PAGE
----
Ibizan Hound

Ibizan Hound History:Ibizan

Ibizan Hound history could be traced back to approximately 3400 B.C. When King Tut’s tomb was opened in 1922, they found a treasure that was a life-size statue of the jackal god Anubis, the Watchdog of the Dead, and resembles the modern Ibizan Hound. Genetic research has shown that the modern-day Ibizan is a recent reconstruction of an older type and doesn’t actually have a lineage that stretches back thousands of years. They might have remained on a Spanish island, and after many years, a litter of eight puppies was produced and became the foundation of the breed in the United States.


The Ibizan Hound is an elegant and agile breed, which has an athletic and attractive outline and a springy trot. It is graceful in appearance, but has good bone girth and is a rugged breed. It has large ears that are broad at the base. Its neck is long and lean. Its coat is a combination of red and white with the nose, ears, eye rims, and pads of feet being a light tan color. Its eyes resemble an amber color and have an alert and intelligent expression. The Ibizan’s height ranges from 22 to 29 inches and weighs from 45 to 65 pounds.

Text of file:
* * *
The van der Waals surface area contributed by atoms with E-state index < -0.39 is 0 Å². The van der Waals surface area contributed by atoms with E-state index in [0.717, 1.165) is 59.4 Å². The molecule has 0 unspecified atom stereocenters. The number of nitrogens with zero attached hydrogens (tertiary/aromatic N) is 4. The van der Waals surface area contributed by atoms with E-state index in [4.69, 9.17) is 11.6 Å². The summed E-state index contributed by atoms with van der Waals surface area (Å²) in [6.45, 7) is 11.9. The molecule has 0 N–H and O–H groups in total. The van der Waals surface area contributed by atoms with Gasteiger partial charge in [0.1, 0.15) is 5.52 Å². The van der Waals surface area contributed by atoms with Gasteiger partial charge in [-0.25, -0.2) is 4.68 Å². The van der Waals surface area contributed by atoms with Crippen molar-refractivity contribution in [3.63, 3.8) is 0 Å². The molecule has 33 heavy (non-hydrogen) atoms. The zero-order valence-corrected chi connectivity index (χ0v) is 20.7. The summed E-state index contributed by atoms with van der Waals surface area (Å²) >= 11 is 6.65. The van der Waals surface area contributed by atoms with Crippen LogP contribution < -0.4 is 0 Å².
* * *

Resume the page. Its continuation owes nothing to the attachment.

Ibizan Hounds are intelligent, active, and engaging by nature. They are known as the “clowns” of the dog world, as entertaining their people with their antics has become natural to them. They may be somewhat independent and stubborn at times, but if positive methods are used, they take training well. They are generally quiet, but if necessary, they bark, so they make good watch dogs. They are sensitive and very good around children and other dogs with the same breed. They make good house dogs but need a lot of daily exercises. They do not make good kennel dogs.


It is rare that the Ibizan Hound suffers from a hereditary illness. But there are some health concerns for the breed which includes seizures and allergies. Rarely, one suffers from axonal dystrophy, cataract, retinal dysplasia, and deafness. Ibizan Hounds are sensitive to barbiturate anesthesia and typically live between 12 and 14 years.